So what do we do? Well, let’s try meds. Let’s give them a drug was sure the drug cops have down that delves their brain, it lowers their mental level of activity. This is child abuse. This is wrong. In fact, my belief is that there’s about 5% of the population that truly are ADHD. They cannot slow down their brains to make it work in an orderly way and learn that is a true problem. I still don’t like the name, but it is a real problem. And as a cognitive problem, when you take a cognitive ability, and call it a disability, and you add that other 15 to 20%, then you’re not only defying positive behaviors. And way there are bad kids, oh, these are troubled kids, oh, these are the ones that are really ruining my day. And I’m getting that to happen. But you’re missing the true kids who have a need to be treated specially and perhaps do medications. Perhaps they do need a different situation, but they’re not getting it either. Because we don’t see the difference and many of the programs that is supposedly for ADHD kids where you can’t so easily see the ones who really need it. And they’re differentiated by the fact they have a need for help, because they can’t, even when they want to stay focused. And a kid who is cognitively, a quick start implement or if they’re also resistant to follow through will have trouble staying focus. But for them there are cannibals or practical ways of solving that problem. You don’t need meds and you don’t need to be told you’re bad or you’re disabled.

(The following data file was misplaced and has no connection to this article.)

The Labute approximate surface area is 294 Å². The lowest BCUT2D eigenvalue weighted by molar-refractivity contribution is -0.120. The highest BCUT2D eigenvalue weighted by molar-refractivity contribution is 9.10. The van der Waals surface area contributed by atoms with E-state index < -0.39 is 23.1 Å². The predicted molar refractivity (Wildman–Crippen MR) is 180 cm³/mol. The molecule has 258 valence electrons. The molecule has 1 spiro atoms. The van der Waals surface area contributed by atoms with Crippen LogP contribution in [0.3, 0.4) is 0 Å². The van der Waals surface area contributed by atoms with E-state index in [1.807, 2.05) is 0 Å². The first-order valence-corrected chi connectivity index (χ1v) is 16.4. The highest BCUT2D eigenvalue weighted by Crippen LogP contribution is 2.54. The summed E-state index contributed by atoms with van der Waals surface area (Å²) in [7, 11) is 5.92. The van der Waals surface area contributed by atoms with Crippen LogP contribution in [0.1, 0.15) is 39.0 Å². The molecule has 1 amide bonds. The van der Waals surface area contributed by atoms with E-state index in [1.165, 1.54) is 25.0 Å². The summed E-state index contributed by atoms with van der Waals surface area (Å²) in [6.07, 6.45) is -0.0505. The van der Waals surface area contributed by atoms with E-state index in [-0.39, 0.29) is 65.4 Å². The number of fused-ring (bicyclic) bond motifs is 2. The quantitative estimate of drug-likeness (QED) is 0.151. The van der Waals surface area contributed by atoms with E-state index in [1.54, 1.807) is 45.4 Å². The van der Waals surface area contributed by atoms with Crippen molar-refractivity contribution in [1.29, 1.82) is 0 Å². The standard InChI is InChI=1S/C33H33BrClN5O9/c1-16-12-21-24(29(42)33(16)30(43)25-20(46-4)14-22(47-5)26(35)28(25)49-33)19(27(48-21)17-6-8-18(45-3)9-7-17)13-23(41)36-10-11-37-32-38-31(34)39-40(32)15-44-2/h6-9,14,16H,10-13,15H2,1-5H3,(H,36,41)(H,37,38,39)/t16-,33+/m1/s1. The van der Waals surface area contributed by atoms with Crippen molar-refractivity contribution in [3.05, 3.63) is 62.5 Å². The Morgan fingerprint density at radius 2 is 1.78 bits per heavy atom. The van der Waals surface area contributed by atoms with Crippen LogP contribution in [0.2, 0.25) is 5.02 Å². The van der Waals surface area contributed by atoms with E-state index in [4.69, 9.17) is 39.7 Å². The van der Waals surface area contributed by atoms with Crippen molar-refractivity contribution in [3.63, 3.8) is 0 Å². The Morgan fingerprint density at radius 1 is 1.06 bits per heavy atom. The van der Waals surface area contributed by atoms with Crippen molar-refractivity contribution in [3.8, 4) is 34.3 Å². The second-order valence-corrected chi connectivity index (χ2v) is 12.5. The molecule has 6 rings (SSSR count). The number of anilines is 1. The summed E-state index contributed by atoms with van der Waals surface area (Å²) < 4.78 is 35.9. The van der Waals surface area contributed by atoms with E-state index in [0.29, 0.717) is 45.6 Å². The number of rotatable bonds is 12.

Ned Hallowell 7:48
I have ADHD and I’ve been friends with Kathy Kolbe me for ever since Joe Polish introduced me to her probably 10 years ago. So it’s wonderful to join you on this podcast guest
you in your experience I’m going to talk about as a student, when you were a learner with ADHD, how did you manage this? So you I assume you had you were a student before this was something you were never diagnosed early on? So how did what was school like for you? And then how did you manage it or handle it?
Ned Hallowell 8:23
I’m not a good example. Because I I
the school was was pretty easy for me. And and, and so I didn’t struggle the way most people who I have also have dyslexia, I was a very, very slow reader. I still am a very, very slow reader. My wife says I don’t know how you know, anything takes me so long to read a book, but but I majored in English, you know, and, and in college, and I make my living as a writer. So and which is true, by the way, I have a lot of people with dyslexia, we, we have a, we have an ability with words, even though in other ways we struggle with words, I read them very, very slowly when you throw in ADHD, where I lose my place. And you know, as my wife says, I can’t believe you know, anything. Somehow I get through books, but, but I did not struggle as a student. In fact, I excelled as a student, but that’s uncommon. So I, I don’t want to use myself as an example. Because I lucked out in any number of ways. I had wonderful teachers, I went to wonderful schools and I, I didn’t require special help of really of any kind except my wonderful first grade teacher who, when I would struggle with reading, she just put her arm around me. And I often think that’s the intervention that made all the difference in the world.